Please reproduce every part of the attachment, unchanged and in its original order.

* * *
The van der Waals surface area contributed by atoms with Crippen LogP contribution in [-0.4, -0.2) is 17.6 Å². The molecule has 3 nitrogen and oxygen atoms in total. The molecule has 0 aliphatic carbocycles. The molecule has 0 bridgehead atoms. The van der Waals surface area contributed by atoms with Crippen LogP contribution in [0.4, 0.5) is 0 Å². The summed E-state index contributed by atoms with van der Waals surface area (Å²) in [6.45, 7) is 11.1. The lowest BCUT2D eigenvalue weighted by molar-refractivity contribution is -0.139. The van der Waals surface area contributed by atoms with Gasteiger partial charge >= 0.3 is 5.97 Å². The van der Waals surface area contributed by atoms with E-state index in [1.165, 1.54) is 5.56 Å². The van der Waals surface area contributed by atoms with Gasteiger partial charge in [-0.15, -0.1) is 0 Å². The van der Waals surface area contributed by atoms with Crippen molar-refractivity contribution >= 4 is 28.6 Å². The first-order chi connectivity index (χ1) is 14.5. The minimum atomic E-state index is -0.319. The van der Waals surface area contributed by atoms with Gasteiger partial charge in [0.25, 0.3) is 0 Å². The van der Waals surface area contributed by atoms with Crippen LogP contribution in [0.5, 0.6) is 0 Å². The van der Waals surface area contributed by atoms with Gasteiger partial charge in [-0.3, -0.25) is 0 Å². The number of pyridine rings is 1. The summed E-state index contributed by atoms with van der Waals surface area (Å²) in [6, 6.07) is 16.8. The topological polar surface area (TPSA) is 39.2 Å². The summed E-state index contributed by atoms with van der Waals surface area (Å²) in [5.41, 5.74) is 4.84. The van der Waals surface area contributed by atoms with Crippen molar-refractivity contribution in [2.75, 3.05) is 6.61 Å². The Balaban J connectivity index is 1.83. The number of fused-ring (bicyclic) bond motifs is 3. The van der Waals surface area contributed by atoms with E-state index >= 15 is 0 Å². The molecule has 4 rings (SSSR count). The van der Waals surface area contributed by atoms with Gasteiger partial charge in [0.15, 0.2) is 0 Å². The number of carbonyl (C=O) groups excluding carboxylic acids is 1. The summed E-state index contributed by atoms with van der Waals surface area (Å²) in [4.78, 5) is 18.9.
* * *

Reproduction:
The van der Waals surface area contributed by atoms with Crippen LogP contribution in [-0.4, -0.2) is 17.6 Å². The molecule has 3 nitrogen and oxygen atoms in total. The molecule has 0 aliphatic carbocycles. The molecule has 0 bridgehead atoms. The van der Waals surface area contributed by atoms with Crippen LogP contribution in [0.4, 0.5) is 0 Å². The summed E-state index contributed by atoms with van der Waals surface area (Å²) in [6.45, 7) is 11.1. The lowest BCUT2D eigenvalue weighted by molar-refractivity contribution is -0.139. The van der Waals surface area contributed by atoms with Gasteiger partial charge >= 0.3 is 5.97 Å². The van der Waals surface area contributed by atoms with E-state index in [1.165, 1.54) is 5.56 Å². The van der Waals surface area contributed by atoms with Gasteiger partial charge in [-0.15, -0.1) is 0 Å². The van der Waals surface area contributed by atoms with Crippen molar-refractivity contribution >= 4 is 28.6 Å². The first-order chi connectivity index (χ1) is 14.5. The minimum atomic E-state index is -0.319. The van der Waals surface area contributed by atoms with Gasteiger partial charge in [0.25, 0.3) is 0 Å². The van der Waals surface area contributed by atoms with Crippen LogP contribution in [0.5, 0.6) is 0 Å². The van der Waals surface area contributed by atoms with Gasteiger partial charge in [-0.3, -0.25) is 0 Å². The number of pyridine rings is 1. The summed E-state index contributed by atoms with van der Waals surface area (Å²) in [6, 6.07) is 16.8. The topological polar surface area (TPSA) is 39.2 Å². The summed E-state index contributed by atoms with van der Waals surface area (Å²) in [5.41, 5.74) is 4.84. The van der Waals surface area contributed by atoms with Crippen molar-refractivity contribution in [2.75, 3.05) is 6.61 Å². The Balaban J connectivity index is 1.83. The number of fused-ring (bicyclic) bond motifs is 3. The van der Waals surface area contributed by atoms with E-state index >= 15 is 0 Å². The molecule has 4 rings (SSSR count). The van der Waals surface area contributed by atoms with Gasteiger partial charge in [0.15, 0.2) is 0 Å². The number of carbonyl (C=O) groups excluding carboxylic acids is 1. The summed E-state index contributed by atoms with van der Waals surface area (Å²) in [4.78, 5) is 18.9.